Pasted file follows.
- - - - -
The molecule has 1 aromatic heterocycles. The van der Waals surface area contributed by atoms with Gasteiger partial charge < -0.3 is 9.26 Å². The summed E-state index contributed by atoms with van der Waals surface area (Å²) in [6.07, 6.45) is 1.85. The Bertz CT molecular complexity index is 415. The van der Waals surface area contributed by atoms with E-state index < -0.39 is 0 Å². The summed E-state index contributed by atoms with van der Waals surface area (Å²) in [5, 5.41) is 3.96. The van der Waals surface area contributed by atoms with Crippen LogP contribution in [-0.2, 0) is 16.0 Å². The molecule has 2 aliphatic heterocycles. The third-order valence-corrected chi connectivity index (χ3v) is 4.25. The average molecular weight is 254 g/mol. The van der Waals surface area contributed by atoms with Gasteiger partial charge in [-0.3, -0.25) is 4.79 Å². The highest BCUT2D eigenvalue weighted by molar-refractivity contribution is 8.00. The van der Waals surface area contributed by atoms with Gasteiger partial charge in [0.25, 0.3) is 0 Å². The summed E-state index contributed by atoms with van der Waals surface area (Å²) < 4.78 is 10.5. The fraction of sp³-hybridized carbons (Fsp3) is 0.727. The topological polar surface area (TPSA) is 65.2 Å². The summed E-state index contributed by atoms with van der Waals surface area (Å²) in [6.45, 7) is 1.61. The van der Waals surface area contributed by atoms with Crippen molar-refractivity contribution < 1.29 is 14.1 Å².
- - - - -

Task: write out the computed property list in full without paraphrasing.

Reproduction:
The molecule has 1 aromatic heterocycles. The van der Waals surface area contributed by atoms with Gasteiger partial charge < -0.3 is 9.26 Å². The summed E-state index contributed by atoms with van der Waals surface area (Å²) in [6.07, 6.45) is 1.85. The Bertz CT molecular complexity index is 415. The van der Waals surface area contributed by atoms with E-state index < -0.39 is 0 Å². The summed E-state index contributed by atoms with van der Waals surface area (Å²) in [5, 5.41) is 3.96. The van der Waals surface area contributed by atoms with Crippen LogP contribution in [-0.2, 0) is 16.0 Å². The molecule has 2 aliphatic heterocycles. The third-order valence-corrected chi connectivity index (χ3v) is 4.25. The average molecular weight is 254 g/mol. The van der Waals surface area contributed by atoms with Gasteiger partial charge in [-0.3, -0.25) is 4.79 Å². The highest BCUT2D eigenvalue weighted by molar-refractivity contribution is 8.00. The van der Waals surface area contributed by atoms with Gasteiger partial charge in [0.25, 0.3) is 0 Å². The summed E-state index contributed by atoms with van der Waals surface area (Å²) < 4.78 is 10.5. The fraction of sp³-hybridized carbons (Fsp3) is 0.727. The topological polar surface area (TPSA) is 65.2 Å². The summed E-state index contributed by atoms with van der Waals surface area (Å²) in [6.45, 7) is 1.61. The van der Waals surface area contributed by atoms with Crippen molar-refractivity contribution < 1.29 is 14.1 Å².